Causes of laparoscopic injuries: a survey.
A surgeon inserted into her abdomen a needle through which carbon dioxide gas was passed to create an area in the cavity for him to work. He removed the needle and inserted a trocar--a hollow metal tube. Then, he inserted a sophisticated lighted tool, a laparoscope, into the trocar. The laparoscope permits a magnified view of the abdominal cavity to be projected on video monitors. Through small incisions, other trocars were then placed into her abdomen. The surgeon inserted surgical instruments into these in order to remove the gallbladder.
With his light, the surgeon viewed the interior of Dukes's abdomen, where he saw "a little blood," which he assumed was probably from the initial trocar insertion.
Dukes's blood pressure had dropped to 105/52. The anesthesiologist did not tell the surgeon this and did not ask if there was any bleeding. Dukes's pressure dropped further to 85/50, and her heart rate rose to 120 beats per minute.
At this point, the anesthesiologist assumed Mae Dukes was suffering a pulmonary embolism. He told the surgeon to step away from the table so the patient could be repositioned. During the next 10 minutes as the anesthesiologist searched for emboli, Dukes bled to death. Early in the procedure, during the insertion of the first trocar, the surgeon had severed her iliac artery.
An analysis of Dukes's and other cases involving similar surgical procedures and a review of the medical literature demonstrate the types of injuries that can occur during these procedures and the causes of the injuries.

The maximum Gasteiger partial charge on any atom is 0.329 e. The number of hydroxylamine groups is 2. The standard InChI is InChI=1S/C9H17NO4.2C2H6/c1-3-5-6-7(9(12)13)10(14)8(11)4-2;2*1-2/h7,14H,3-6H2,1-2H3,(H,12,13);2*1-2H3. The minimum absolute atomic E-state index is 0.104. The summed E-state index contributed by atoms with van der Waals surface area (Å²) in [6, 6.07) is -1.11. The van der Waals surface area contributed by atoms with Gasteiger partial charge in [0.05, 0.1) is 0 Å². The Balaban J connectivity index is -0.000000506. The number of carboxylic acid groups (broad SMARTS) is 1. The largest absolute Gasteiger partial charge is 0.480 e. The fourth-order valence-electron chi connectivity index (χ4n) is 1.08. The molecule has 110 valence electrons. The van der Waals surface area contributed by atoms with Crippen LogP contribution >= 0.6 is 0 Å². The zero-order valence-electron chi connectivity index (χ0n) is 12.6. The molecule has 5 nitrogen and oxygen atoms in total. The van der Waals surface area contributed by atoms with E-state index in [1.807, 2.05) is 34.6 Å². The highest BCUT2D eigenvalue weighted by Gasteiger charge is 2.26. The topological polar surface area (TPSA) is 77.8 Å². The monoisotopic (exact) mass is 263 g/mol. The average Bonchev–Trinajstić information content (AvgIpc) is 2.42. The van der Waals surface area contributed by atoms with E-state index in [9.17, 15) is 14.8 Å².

Laparoscopes, endoscopes, and arthroscopes are names given to tools used by a variety of surgical subspecialties, including orthopedics, gastroenterology, cardiology, and gynecology. Generically, diagnostic and surgical interventions employing these tools, inserted through small incisions and holes, are referred to as minimally invasive surgery.
Laparoscopic surgery specifically refers to the performance of intra-abdominal surgery through small ports inserted through the abdominal wall while visualizing the surgery with a camera. The hand-operated tools can be fitted with lighting, viewing, reaming, drilling, cutting, burning, clipping, gripping, vacuuming, and other tool ends.
Until the mid-1980s, laparoscopy was predominantly used to perform diagnostic procedures or to perform sterilizations.(1) The first reported appellate case involving laparoscopy was a failed tubal ligation in 1974.(2) In that year, nine appellate laparoscopy cases involving failed tubal surgery were brought and lost by plaintiffs. Today, the tables have turned.
Erich Muhe performed the first laparoscopic cholecystectomy in 1986, in Germany.(3) In 1989, the first laparoscopic vaginal hysterectomy was performed. Today, only 11 years later, the public assumes that most laparoscopic technology and applications are safe. This may be a mistake.
When assessing the safety and efficacy of laparoscopic diagnostic and surgical procedures, the following factors should be considered:
* the "newness" of the procedure, as well as the potential use of alternative technologies such as ultrasound or medications, as competing diagnostic and treatment modalities;
* the paucity of large clinical studies regarding the safety and efficacy of many current laparoscopic applications; and
* the lack of a national reporting mechanism for laparoscopy-associated morbidity and mortality, and the tendency of published data to come from researchers rather than practitioners. For this reason, the published studies imply lower morbidity and mortality than probably occurs "in the field."
Laparoscopic v. open surgery
Some of the rationales offered in support of laparoscopy and other forms of minimally invasive surgeries (MIS) include shorter stays in the hospital and shorter convalescence periods, earlier diagnoses, shorter operation times, improved cosmetic results, less pain, fewer complications, and lower costs.